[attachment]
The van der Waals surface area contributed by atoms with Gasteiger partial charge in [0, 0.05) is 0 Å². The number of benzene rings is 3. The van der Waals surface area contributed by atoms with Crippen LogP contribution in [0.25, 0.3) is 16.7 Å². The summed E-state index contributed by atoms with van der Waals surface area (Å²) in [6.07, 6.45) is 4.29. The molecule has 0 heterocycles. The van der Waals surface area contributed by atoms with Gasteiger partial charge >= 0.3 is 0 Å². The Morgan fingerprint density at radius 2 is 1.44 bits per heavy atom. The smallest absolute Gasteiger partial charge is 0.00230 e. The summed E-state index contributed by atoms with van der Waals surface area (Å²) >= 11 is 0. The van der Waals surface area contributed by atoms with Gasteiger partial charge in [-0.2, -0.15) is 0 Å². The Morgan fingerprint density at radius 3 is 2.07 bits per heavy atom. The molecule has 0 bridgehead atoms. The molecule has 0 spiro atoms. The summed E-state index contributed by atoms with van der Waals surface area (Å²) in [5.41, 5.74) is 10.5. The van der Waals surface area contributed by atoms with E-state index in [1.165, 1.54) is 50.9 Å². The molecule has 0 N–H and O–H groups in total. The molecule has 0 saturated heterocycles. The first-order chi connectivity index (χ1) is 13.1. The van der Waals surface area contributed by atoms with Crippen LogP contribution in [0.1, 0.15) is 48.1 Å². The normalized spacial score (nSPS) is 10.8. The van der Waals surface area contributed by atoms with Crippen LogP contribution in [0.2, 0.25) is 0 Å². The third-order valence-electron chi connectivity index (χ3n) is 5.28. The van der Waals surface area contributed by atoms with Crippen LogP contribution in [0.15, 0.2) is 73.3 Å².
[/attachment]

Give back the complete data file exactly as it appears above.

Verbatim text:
The van der Waals surface area contributed by atoms with Gasteiger partial charge in [0, 0.05) is 0 Å². The number of benzene rings is 3. The van der Waals surface area contributed by atoms with Crippen LogP contribution in [0.25, 0.3) is 16.7 Å². The summed E-state index contributed by atoms with van der Waals surface area (Å²) in [6.07, 6.45) is 4.29. The molecule has 0 heterocycles. The van der Waals surface area contributed by atoms with Gasteiger partial charge >= 0.3 is 0 Å². The Morgan fingerprint density at radius 2 is 1.44 bits per heavy atom. The smallest absolute Gasteiger partial charge is 0.00230 e. The summed E-state index contributed by atoms with van der Waals surface area (Å²) >= 11 is 0. The van der Waals surface area contributed by atoms with Gasteiger partial charge in [-0.2, -0.15) is 0 Å². The Morgan fingerprint density at radius 3 is 2.07 bits per heavy atom. The molecule has 0 bridgehead atoms. The molecule has 0 spiro atoms. The summed E-state index contributed by atoms with van der Waals surface area (Å²) in [5.41, 5.74) is 10.5. The van der Waals surface area contributed by atoms with E-state index in [1.165, 1.54) is 50.9 Å². The molecule has 0 N–H and O–H groups in total. The molecule has 0 saturated heterocycles. The first-order chi connectivity index (χ1) is 13.1. The van der Waals surface area contributed by atoms with Crippen LogP contribution in [0.1, 0.15) is 48.1 Å². The normalized spacial score (nSPS) is 10.8. The van der Waals surface area contributed by atoms with Crippen LogP contribution in [0.2, 0.25) is 0 Å². The third-order valence-electron chi connectivity index (χ3n) is 5.28. The van der Waals surface area contributed by atoms with Crippen LogP contribution in [0.15, 0.2) is 73.3 Å².